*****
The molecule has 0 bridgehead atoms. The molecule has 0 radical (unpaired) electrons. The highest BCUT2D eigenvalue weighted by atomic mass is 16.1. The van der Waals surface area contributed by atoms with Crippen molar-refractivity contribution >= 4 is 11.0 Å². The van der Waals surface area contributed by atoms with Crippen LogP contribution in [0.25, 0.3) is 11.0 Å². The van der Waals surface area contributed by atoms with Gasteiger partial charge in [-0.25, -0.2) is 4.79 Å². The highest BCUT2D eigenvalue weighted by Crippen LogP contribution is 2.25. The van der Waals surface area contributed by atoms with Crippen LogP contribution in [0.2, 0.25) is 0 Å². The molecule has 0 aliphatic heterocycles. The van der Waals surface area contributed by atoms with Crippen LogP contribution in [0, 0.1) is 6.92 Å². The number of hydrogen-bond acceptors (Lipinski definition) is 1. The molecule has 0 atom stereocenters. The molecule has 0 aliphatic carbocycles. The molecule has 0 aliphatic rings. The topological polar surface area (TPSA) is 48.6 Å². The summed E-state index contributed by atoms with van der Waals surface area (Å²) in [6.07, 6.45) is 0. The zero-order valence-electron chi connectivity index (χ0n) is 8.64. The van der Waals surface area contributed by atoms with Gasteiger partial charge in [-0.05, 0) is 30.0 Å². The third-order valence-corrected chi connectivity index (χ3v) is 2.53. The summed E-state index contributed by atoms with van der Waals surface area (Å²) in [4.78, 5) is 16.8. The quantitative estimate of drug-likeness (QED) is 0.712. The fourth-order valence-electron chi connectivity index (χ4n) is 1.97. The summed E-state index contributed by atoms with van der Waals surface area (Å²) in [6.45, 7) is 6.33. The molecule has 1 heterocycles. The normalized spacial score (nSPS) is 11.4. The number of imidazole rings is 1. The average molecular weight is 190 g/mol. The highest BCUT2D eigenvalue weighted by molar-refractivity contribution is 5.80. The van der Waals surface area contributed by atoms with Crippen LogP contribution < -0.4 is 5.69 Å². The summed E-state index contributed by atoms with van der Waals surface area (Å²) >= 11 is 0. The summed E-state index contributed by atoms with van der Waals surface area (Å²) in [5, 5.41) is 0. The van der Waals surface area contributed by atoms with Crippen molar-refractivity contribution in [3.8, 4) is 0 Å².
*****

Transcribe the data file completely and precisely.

The molecule has 0 bridgehead atoms. The molecule has 0 radical (unpaired) electrons. The highest BCUT2D eigenvalue weighted by atomic mass is 16.1. The van der Waals surface area contributed by atoms with Crippen molar-refractivity contribution >= 4 is 11.0 Å². The van der Waals surface area contributed by atoms with Crippen LogP contribution in [0.25, 0.3) is 11.0 Å². The van der Waals surface area contributed by atoms with Gasteiger partial charge in [-0.25, -0.2) is 4.79 Å². The highest BCUT2D eigenvalue weighted by Crippen LogP contribution is 2.25. The van der Waals surface area contributed by atoms with Crippen LogP contribution in [0.2, 0.25) is 0 Å². The molecule has 0 aliphatic heterocycles. The van der Waals surface area contributed by atoms with Crippen LogP contribution in [0, 0.1) is 6.92 Å². The number of hydrogen-bond acceptors (Lipinski definition) is 1. The molecule has 0 atom stereocenters. The molecule has 0 aliphatic carbocycles. The molecule has 0 aliphatic rings. The topological polar surface area (TPSA) is 48.6 Å². The summed E-state index contributed by atoms with van der Waals surface area (Å²) in [6.07, 6.45) is 0. The zero-order valence-electron chi connectivity index (χ0n) is 8.64. The van der Waals surface area contributed by atoms with Gasteiger partial charge in [-0.05, 0) is 30.0 Å². The third-order valence-corrected chi connectivity index (χ3v) is 2.53. The summed E-state index contributed by atoms with van der Waals surface area (Å²) in [4.78, 5) is 16.8. The quantitative estimate of drug-likeness (QED) is 0.712. The fourth-order valence-electron chi connectivity index (χ4n) is 1.97. The summed E-state index contributed by atoms with van der Waals surface area (Å²) in [6.45, 7) is 6.33. The molecule has 1 heterocycles. The normalized spacial score (nSPS) is 11.4. The number of imidazole rings is 1. The average molecular weight is 190 g/mol. The highest BCUT2D eigenvalue weighted by molar-refractivity contribution is 5.80. The van der Waals surface area contributed by atoms with Crippen LogP contribution < -0.4 is 5.69 Å². The summed E-state index contributed by atoms with van der Waals surface area (Å²) >= 11 is 0. The summed E-state index contributed by atoms with van der Waals surface area (Å²) in [5, 5.41) is 0. The van der Waals surface area contributed by atoms with Crippen molar-refractivity contribution in [3.8, 4) is 0 Å².